MacbethOrson Welles’ hastily filmed and micro-budgeted adaptation of Macbeth for Republic Pictures will likely insult those deeply attached to the Bard’s language—many of the actors perform their lines too hurriedly and insecurely, damaged further by an audio track that leaves much to be desired (having been recorded after the fact in a studio). Much of it is simply unintelligible. And yet, this adaptation is nonetheless a remarkable piece of expressionism, with Welles focusing on atmosphere more than the specifics of the story—the entire film feels claustrophobic and crushing, the prophecy-imposed dread manifesting in a kingdom that is demonstrated through small pieces of rubble and destroyed buildings. The way that Welles dramatizes the delirium through the sparse sets and exaggerations in scale has the feel of a fever dream. One could imagine that Akira Kurosawa was inspired by the resulting images when he adapted the material into Throne of Blood, which similarly uses extraordinarily high contrast black-and-white cinematography and a surreal atmosphere characterized by smoke and intricate lighting. If one is unfamiliar with the source material, this is a great demonstration of how the play feels more than the content of the soliloquies.

Return of the Bad Men (1948)
July 9, 2016, 2:25 pm
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Director: Ray Enright
2.5 Stars
Return of the Bad MenAfter having had success in casting Randolph Scott as the lawman surrounded by countless famed gunslingers in Badman’s Territory, RKO repeated the formula only two years later with Return of the Bad Men. Despite the title, it is a spiritual sequel at best—George “Gabby” Hayes reappears here in a completely different role—and this time the narrative is a typical “land rush” scenario that sees a plot of Oklahoma Territory becoming a part of the United States and the nefarious characters that threaten it. Very few films can’t be improved with the appearance of Robert Ryan, who appears as a purely corrupt version of the Sundance Kid, who assaults, murders, and cowers in fear when challenged. What made the first film such a compelling minor western was how it dealt with the morality of the characters—although Scott was undeniably good, he was surprisingly accepting of the life of an outlaw. In this film, however, the sense of good and evil is far more black and white, with Scott attempting to “save” an attractive young outlaw played by Anne Jeffreys by telling her to get a job or start a family. The toothless plot coupled with the bland characterizations make Return of the Bad Men play as a disappointment considering the talents involved, although the final shootout is exceptionally well photographed.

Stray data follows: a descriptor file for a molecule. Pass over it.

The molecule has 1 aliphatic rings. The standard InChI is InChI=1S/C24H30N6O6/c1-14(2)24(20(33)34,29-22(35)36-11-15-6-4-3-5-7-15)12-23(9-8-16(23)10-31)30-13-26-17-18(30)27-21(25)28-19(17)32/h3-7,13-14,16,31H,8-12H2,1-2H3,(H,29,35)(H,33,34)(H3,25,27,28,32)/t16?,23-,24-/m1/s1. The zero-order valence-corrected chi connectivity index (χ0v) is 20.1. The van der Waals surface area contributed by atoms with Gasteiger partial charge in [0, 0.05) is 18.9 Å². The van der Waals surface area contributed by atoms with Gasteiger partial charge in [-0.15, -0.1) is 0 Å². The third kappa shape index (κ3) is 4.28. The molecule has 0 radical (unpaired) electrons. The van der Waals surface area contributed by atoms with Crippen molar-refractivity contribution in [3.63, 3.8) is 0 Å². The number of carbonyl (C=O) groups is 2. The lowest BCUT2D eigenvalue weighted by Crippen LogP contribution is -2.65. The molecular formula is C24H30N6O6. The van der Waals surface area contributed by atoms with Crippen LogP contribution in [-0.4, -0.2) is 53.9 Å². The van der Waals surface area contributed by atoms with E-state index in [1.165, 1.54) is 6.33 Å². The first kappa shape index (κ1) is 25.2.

Quartet (1948)
June 16, 2016, 7:09 pm
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Director(s): Ken Annakin, Harold French, Arthur Crabtree & Ralph Smart
4 Stars
QuartetAnthology films have a certain irresistibly to them but are very rarely satisfying as a whole. More often than not, critics talk about these films by distinguishing between the chapters—it is common to select favorites and wholly dismiss others. Quartet is an unusually great example of the genre in that its stories build upon each other, so much so that the final chapter is graced with the cumulative power of everything that’s come before. If the four stories that comprise the film are distinct from one another, they nonetheless are unified by a certain attitude towards relationships. The last two of these stories are based on shorts from W. Somerset Maugham’s collection Creatures of Circumstance, which is a perfectly apt title to describe the often beset upon characters who strive to get by, prone to selfishness on their way to happiness. Maugham’s great masterpiece The Moon and Sixpence considered the problem of the pursuit of freedom when burdened by social responsibilities, and so too do these four stories involve characters butting heads for no particular reason other than their way of life contradicts with the people around them. In “The Colonel’s Lady”, which ends the film, Cecil Parker plays a man who is brought to shame when he realizes that he’s been poor to the woman who still desperately loves and pines for him. That the film doesn’t end in an easy reconciliation is a moment of unusual genus—there is no solution that redeems all that has come before, rather it becomes clear that there were many wasted years due to a failure of communication.

Easter Parade (1948)
June 7, 2016, 12:38 pm
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Director: Charles Walters
3 Stars